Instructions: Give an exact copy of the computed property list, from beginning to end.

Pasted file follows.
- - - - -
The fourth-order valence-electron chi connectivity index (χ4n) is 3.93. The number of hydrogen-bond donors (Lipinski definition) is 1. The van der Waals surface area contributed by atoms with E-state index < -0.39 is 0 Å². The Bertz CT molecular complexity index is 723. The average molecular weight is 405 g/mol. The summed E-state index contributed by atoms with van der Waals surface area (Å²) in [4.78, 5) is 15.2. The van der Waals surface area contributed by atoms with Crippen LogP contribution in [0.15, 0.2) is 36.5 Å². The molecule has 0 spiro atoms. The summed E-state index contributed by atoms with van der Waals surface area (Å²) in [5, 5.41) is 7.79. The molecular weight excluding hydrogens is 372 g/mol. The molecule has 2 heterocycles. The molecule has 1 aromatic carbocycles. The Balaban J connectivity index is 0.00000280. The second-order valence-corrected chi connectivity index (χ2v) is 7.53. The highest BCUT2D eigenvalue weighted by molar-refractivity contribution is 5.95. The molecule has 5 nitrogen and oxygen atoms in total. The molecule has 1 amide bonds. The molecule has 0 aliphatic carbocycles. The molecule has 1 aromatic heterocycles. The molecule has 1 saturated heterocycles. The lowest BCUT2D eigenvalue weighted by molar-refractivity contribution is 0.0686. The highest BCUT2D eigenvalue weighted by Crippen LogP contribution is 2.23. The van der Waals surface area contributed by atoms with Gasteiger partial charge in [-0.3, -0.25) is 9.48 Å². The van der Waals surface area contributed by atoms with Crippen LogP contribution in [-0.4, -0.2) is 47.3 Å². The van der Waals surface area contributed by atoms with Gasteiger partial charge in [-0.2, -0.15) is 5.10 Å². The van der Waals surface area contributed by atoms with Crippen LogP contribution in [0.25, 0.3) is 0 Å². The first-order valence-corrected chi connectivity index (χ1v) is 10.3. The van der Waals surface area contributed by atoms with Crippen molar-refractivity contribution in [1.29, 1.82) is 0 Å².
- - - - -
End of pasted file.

The fourth-order valence-electron chi connectivity index (χ4n) is 3.93. The number of hydrogen-bond donors (Lipinski definition) is 1. The van der Waals surface area contributed by atoms with E-state index < -0.39 is 0 Å². The Bertz CT molecular complexity index is 723. The average molecular weight is 405 g/mol. The summed E-state index contributed by atoms with van der Waals surface area (Å²) in [4.78, 5) is 15.2. The van der Waals surface area contributed by atoms with Crippen LogP contribution in [0.15, 0.2) is 36.5 Å². The molecule has 0 spiro atoms. The summed E-state index contributed by atoms with van der Waals surface area (Å²) in [5, 5.41) is 7.79. The molecular weight excluding hydrogens is 372 g/mol. The molecule has 2 heterocycles. The molecule has 1 aromatic carbocycles. The Balaban J connectivity index is 0.00000280. The second-order valence-corrected chi connectivity index (χ2v) is 7.53. The highest BCUT2D eigenvalue weighted by molar-refractivity contribution is 5.95. The molecule has 5 nitrogen and oxygen atoms in total. The molecule has 1 amide bonds. The molecule has 0 aliphatic carbocycles. The molecule has 1 aromatic heterocycles. The molecule has 1 saturated heterocycles. The lowest BCUT2D eigenvalue weighted by molar-refractivity contribution is 0.0686. The highest BCUT2D eigenvalue weighted by Crippen LogP contribution is 2.23. The van der Waals surface area contributed by atoms with Gasteiger partial charge in [-0.3, -0.25) is 9.48 Å². The van der Waals surface area contributed by atoms with Crippen LogP contribution in [-0.4, -0.2) is 47.3 Å². The van der Waals surface area contributed by atoms with Gasteiger partial charge in [-0.2, -0.15) is 5.10 Å². The van der Waals surface area contributed by atoms with Crippen LogP contribution in [0.25, 0.3) is 0 Å². The first-order valence-corrected chi connectivity index (χ1v) is 10.3. The van der Waals surface area contributed by atoms with Crippen molar-refractivity contribution in [1.29, 1.82) is 0 Å².